Can I take a holiday even though I’m hosting students? What sort of arrangements do I need to do to ensure my students are looked after while I’m away?
A: As soon as you have an intention to go on holiday, we will appreciate if you can let us know immediately. There are two options while you are on holiday. You can either have a family member or close friend stay at your house as a temporary carer. They need to have a valid WWC and follow all the same homestay rules as you do. We need their name, contact details, etc. This way your student can remain in your home. Alternatively, if you don’t have anyone who can be a temporary carer, we can relocate the student temporarily. Please let us know as soon as possible so we can help you have an enjoyable a holiday.

Q: What happens to the payment when my student goes on holiday? My student told me that she is going away for two months and although I have agreed to keep the room, can I offer it to short term students while she is gone?
A: When the student is going on holiday, and you are happy to reserve the room for her, you will receive half of the weekly rental fee. However, while she is on holiday, you should not rent the room to anyone, not even for a day or two. While the student’s belongings are still in the room, and you are receiving holiday holding payment, you need to respect her privacy. Please do not alter the room or use it for another student (or other visitors).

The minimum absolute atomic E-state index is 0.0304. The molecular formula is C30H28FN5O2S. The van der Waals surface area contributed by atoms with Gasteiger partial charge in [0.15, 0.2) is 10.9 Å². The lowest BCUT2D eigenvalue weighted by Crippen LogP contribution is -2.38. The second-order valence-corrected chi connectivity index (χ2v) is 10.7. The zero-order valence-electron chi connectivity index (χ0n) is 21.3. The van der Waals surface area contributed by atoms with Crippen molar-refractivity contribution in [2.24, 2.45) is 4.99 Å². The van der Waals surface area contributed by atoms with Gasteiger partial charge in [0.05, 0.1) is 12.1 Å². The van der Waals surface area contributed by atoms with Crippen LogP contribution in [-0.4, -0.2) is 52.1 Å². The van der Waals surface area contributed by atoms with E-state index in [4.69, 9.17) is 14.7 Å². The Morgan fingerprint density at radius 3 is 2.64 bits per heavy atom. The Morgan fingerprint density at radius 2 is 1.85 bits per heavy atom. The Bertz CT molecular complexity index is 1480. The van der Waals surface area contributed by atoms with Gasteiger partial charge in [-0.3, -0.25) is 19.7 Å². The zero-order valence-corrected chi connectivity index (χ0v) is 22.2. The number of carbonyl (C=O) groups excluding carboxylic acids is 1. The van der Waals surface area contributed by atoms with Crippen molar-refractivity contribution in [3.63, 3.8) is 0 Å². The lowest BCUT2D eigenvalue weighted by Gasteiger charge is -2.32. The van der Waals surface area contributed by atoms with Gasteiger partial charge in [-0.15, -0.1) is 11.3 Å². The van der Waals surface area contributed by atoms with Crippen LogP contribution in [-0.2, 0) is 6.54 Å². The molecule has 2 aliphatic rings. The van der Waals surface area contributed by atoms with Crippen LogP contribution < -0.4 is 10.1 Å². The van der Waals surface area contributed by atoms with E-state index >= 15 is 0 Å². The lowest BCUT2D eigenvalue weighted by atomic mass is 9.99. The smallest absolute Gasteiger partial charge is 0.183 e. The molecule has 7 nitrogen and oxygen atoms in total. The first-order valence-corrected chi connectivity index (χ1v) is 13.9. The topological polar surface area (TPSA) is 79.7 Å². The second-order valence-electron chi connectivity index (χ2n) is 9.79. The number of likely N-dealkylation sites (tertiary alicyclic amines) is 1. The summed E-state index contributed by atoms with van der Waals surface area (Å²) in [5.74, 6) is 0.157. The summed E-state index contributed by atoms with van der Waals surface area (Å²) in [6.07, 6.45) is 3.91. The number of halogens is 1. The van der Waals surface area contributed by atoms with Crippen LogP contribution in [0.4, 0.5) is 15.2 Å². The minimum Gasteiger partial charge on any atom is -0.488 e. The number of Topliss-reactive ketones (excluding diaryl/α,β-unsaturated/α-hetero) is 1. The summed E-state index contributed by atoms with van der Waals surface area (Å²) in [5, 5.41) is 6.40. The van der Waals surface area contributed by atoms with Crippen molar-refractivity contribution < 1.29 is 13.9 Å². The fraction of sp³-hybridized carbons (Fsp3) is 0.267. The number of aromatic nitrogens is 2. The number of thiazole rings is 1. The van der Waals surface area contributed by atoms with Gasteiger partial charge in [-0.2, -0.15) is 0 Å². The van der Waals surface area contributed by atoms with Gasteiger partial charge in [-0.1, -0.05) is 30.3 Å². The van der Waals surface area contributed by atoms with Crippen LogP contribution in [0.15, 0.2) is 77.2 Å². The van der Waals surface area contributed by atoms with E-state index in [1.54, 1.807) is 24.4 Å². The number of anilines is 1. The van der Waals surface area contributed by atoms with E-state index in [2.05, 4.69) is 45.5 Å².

Q: I need to leave immediately as a family member who lives overseas has urgent health issues. However, I will have my sister in law look after my student while my family is away. Is this okay?
A: Referring to the case above, this is okay. Again, you need to provide Global experience with full details of that person including name, contact number and a current working with children check clearance.
Q: My student wants to extend her stay. What are the next steps?
A: Please advise Global experience regarding the extension, so we can advise you whether the student needs to make a payment to his/her institution or to Global experience.